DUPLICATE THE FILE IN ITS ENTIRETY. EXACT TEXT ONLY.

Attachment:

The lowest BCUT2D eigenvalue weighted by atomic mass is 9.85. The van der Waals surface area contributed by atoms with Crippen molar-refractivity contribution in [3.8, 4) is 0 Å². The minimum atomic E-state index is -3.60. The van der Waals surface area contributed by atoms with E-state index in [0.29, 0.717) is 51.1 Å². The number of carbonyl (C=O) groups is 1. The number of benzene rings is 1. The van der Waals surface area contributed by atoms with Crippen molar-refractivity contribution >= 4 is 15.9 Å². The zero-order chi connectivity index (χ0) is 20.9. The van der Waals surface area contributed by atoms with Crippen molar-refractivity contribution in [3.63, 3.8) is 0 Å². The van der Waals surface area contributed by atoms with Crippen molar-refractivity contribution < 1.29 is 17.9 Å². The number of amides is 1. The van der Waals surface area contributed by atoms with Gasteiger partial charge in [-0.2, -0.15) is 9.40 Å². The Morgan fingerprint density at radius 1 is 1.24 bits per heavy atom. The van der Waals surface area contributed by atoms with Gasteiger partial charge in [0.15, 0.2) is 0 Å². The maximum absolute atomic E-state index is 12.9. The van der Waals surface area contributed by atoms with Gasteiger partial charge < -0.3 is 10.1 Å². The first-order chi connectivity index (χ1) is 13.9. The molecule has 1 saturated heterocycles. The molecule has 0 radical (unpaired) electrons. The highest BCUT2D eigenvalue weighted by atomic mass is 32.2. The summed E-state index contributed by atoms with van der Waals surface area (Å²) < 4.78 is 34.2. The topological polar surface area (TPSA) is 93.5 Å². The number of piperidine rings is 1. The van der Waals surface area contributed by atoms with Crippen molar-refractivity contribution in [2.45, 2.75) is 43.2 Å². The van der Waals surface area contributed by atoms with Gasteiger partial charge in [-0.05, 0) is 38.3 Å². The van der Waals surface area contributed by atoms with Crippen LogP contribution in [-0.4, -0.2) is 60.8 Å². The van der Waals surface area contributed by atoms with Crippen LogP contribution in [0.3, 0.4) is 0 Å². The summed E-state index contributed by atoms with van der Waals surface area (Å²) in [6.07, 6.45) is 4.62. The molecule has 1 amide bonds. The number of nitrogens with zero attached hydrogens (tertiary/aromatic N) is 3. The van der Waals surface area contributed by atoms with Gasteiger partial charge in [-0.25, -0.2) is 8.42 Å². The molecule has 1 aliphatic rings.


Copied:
The lowest BCUT2D eigenvalue weighted by atomic mass is 9.85. The van der Waals surface area contributed by atoms with Crippen molar-refractivity contribution in [3.8, 4) is 0 Å². The minimum atomic E-state index is -3.60. The van der Waals surface area contributed by atoms with E-state index in [0.29, 0.717) is 51.1 Å². The number of carbonyl (C=O) groups is 1. The number of benzene rings is 1. The van der Waals surface area contributed by atoms with Crippen molar-refractivity contribution >= 4 is 15.9 Å². The zero-order chi connectivity index (χ0) is 20.9. The van der Waals surface area contributed by atoms with Crippen molar-refractivity contribution in [3.63, 3.8) is 0 Å². The van der Waals surface area contributed by atoms with Crippen molar-refractivity contribution < 1.29 is 17.9 Å². The number of amides is 1. The van der Waals surface area contributed by atoms with Gasteiger partial charge in [-0.2, -0.15) is 9.40 Å². The Morgan fingerprint density at radius 1 is 1.24 bits per heavy atom. The van der Waals surface area contributed by atoms with Gasteiger partial charge in [0.15, 0.2) is 0 Å². The maximum absolute atomic E-state index is 12.9. The van der Waals surface area contributed by atoms with Gasteiger partial charge < -0.3 is 10.1 Å². The first-order chi connectivity index (χ1) is 13.9. The molecule has 1 saturated heterocycles. The molecule has 0 radical (unpaired) electrons. The highest BCUT2D eigenvalue weighted by atomic mass is 32.2. The summed E-state index contributed by atoms with van der Waals surface area (Å²) < 4.78 is 34.2. The topological polar surface area (TPSA) is 93.5 Å². The number of piperidine rings is 1. The van der Waals surface area contributed by atoms with Crippen molar-refractivity contribution in [2.45, 2.75) is 43.2 Å². The van der Waals surface area contributed by atoms with Gasteiger partial charge in [-0.05, 0) is 38.3 Å². The van der Waals surface area contributed by atoms with Crippen LogP contribution in [-0.4, -0.2) is 60.8 Å². The van der Waals surface area contributed by atoms with Crippen LogP contribution in [0.3, 0.4) is 0 Å². The summed E-state index contributed by atoms with van der Waals surface area (Å²) in [6.07, 6.45) is 4.62. The molecule has 1 amide bonds. The number of nitrogens with zero attached hydrogens (tertiary/aromatic N) is 3. The van der Waals surface area contributed by atoms with Gasteiger partial charge in [-0.25, -0.2) is 8.42 Å². The molecule has 1 aliphatic rings.